- Create thorough employee performance reports
Sweeping employee performance problems under the rug can only lead to greater problems. Yes, talking to your underperforming employees about their mistakes may upset them, but that’s the only way to help them improve their productivity.
So, set reasonable employee productivity KPIs and track their performance regularly. Based on these metrics, create comprehensive, clear, and unbiased productivity reports that will help them understand what their major productivity problems are and help them overcome them. Research shows that the highest engaged employees receive feedback from employers on a weekly basis.
- Ask for employee feedback
Knowing how your employees feel about their current position, how satisfied they are, and what their major expectations and fears are – may help you a lot and that is why collecting their feedback regularly is important.
Hold regular meetings and encourage employees to ask questions and voice their ideas publicly. Nurture an open-door culture. Let your staff know that that they can talk to you whenever they come up with an innovative idea or they face a problem.
Remember that many of your employees are afraid or embarrassed to state their opinions openly. In such situations, you can always turn to anonymous surveys and polls to gather honest employee feedback.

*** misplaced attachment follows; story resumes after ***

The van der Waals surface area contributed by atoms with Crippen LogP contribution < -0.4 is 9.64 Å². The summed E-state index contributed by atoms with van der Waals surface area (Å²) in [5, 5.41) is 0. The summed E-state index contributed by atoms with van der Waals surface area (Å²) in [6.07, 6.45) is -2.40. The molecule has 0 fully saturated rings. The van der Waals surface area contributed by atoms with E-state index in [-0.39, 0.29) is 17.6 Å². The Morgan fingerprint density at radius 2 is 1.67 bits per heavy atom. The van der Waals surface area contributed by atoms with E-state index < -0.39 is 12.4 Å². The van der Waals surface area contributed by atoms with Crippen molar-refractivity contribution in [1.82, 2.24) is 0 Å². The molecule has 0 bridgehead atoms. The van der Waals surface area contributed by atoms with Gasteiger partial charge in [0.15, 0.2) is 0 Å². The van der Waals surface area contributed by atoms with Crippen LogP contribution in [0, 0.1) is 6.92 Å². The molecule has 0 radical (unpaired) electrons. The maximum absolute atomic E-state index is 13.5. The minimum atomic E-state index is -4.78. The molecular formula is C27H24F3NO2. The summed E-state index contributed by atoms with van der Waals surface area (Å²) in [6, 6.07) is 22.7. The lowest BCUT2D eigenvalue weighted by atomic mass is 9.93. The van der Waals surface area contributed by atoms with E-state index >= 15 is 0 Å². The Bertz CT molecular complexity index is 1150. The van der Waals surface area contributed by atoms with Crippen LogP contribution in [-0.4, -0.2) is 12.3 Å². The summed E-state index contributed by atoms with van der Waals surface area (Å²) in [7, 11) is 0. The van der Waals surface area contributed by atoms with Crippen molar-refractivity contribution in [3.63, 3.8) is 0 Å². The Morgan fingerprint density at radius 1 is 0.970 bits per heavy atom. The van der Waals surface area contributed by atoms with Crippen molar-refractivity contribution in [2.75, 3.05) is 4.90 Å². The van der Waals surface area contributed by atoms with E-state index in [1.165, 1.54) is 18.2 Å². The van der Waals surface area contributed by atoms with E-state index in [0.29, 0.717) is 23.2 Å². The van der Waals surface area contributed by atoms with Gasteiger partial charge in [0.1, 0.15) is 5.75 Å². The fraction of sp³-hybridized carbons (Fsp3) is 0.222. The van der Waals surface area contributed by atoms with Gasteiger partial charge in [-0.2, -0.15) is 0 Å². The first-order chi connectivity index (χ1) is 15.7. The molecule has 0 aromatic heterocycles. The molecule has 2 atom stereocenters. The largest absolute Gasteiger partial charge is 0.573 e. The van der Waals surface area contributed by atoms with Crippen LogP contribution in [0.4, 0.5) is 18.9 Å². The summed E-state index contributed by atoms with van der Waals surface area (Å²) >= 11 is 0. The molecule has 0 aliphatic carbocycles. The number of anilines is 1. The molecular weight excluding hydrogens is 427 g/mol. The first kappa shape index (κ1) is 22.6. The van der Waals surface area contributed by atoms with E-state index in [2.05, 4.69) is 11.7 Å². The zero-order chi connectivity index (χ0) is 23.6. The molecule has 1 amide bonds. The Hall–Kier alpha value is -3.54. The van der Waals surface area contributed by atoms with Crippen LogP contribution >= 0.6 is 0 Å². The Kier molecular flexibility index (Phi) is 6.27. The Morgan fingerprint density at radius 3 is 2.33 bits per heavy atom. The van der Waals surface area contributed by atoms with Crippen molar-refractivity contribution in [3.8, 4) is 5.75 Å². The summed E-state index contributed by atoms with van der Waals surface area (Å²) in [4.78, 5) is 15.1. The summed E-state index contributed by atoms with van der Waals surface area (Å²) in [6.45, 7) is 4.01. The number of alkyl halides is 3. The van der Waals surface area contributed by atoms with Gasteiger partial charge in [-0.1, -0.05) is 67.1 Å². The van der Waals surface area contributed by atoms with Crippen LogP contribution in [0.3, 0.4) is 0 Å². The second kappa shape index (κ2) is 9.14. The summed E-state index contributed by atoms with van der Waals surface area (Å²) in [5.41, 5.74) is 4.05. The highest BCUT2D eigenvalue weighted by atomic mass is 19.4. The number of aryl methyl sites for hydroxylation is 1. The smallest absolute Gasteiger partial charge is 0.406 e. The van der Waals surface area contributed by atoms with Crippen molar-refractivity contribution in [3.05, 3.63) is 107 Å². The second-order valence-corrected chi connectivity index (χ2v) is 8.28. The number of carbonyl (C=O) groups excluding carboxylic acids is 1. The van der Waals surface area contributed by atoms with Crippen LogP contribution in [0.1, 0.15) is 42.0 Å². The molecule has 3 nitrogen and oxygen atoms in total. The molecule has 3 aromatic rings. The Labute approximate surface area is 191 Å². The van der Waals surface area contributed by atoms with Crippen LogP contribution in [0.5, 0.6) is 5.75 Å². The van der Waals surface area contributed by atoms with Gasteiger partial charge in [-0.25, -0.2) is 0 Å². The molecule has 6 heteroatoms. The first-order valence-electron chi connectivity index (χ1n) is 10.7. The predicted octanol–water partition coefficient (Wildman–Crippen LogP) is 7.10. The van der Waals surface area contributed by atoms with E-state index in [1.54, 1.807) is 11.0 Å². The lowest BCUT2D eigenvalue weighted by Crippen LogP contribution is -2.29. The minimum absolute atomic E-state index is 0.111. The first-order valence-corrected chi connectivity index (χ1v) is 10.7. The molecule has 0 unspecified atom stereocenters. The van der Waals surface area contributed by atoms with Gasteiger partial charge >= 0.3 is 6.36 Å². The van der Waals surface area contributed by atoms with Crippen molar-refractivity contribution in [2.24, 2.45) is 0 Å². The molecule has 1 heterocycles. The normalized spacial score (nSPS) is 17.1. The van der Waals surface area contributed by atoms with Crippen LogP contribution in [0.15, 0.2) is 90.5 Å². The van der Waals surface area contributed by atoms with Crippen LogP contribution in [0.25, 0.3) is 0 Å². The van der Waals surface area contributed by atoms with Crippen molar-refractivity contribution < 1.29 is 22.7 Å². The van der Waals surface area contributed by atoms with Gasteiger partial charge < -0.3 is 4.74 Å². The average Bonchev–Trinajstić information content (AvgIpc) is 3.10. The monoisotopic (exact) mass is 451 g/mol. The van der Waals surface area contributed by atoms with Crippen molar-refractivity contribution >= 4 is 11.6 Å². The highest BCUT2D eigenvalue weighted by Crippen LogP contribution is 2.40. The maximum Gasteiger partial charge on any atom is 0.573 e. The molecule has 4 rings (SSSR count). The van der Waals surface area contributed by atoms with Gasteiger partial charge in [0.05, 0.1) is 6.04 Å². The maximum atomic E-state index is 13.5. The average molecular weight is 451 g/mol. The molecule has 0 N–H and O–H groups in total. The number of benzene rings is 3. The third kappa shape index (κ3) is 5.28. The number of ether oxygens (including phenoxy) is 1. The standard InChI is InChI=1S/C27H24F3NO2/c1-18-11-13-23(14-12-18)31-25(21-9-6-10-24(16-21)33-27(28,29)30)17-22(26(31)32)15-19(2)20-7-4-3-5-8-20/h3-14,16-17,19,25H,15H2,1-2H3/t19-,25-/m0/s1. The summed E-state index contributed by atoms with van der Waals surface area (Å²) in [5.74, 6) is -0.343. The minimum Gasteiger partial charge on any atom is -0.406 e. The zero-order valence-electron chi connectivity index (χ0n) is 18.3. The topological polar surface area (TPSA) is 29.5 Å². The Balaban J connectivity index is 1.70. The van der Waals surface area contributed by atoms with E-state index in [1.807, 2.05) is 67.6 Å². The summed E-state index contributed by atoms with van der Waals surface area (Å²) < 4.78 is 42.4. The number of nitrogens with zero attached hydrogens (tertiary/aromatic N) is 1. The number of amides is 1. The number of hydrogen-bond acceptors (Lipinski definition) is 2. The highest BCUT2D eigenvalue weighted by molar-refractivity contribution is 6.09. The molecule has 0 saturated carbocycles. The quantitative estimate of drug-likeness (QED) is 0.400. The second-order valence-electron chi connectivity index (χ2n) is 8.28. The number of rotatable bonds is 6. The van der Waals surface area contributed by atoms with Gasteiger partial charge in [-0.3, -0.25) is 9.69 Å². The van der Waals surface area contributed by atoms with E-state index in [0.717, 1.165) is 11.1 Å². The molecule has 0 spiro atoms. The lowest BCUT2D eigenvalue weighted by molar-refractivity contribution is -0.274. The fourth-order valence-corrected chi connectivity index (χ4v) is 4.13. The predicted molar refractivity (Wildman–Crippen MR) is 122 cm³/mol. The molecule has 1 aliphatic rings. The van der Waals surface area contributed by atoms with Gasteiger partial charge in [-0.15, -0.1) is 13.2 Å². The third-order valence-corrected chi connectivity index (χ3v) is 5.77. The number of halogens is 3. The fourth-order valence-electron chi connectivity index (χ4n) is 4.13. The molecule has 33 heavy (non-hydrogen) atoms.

C. Provide Career Advancement Opportunities
Over time, your employees will gain more knowledge, experience, and courage. They will want to improve themselves both personally and professionally, expand their skill set, and take on more responsibility at work. And when that happens, you need to back their ideas up.
This is what Steve Jobs emphasized a while ago: “It doesn’t make sense to hire smart people and then tell them what to do. We hire smart people so they can tell us what to do.”
Therefore, get to know your employees. Talk to them in person to learn more about their preferences, ambitions, professional goals and plans. Ask them whether there is anything new they would like to learn or whether there is any field of the industry they would like to specialize in. Is there any training program or course they would like to attend? Based on their answers, give them the opportunity to improve their skills and knowledge.
Over time, assign them with more challenging tasks. Encourage them to participate actively in the decision-making processes, unleash their creativity and voice their ideas openly. Put them in charge of important projects, let them work with your major clients, and ask them to attend any industry-specific events on your behalf. This way, you will signal that you trust them and that your goal is to keep them happy.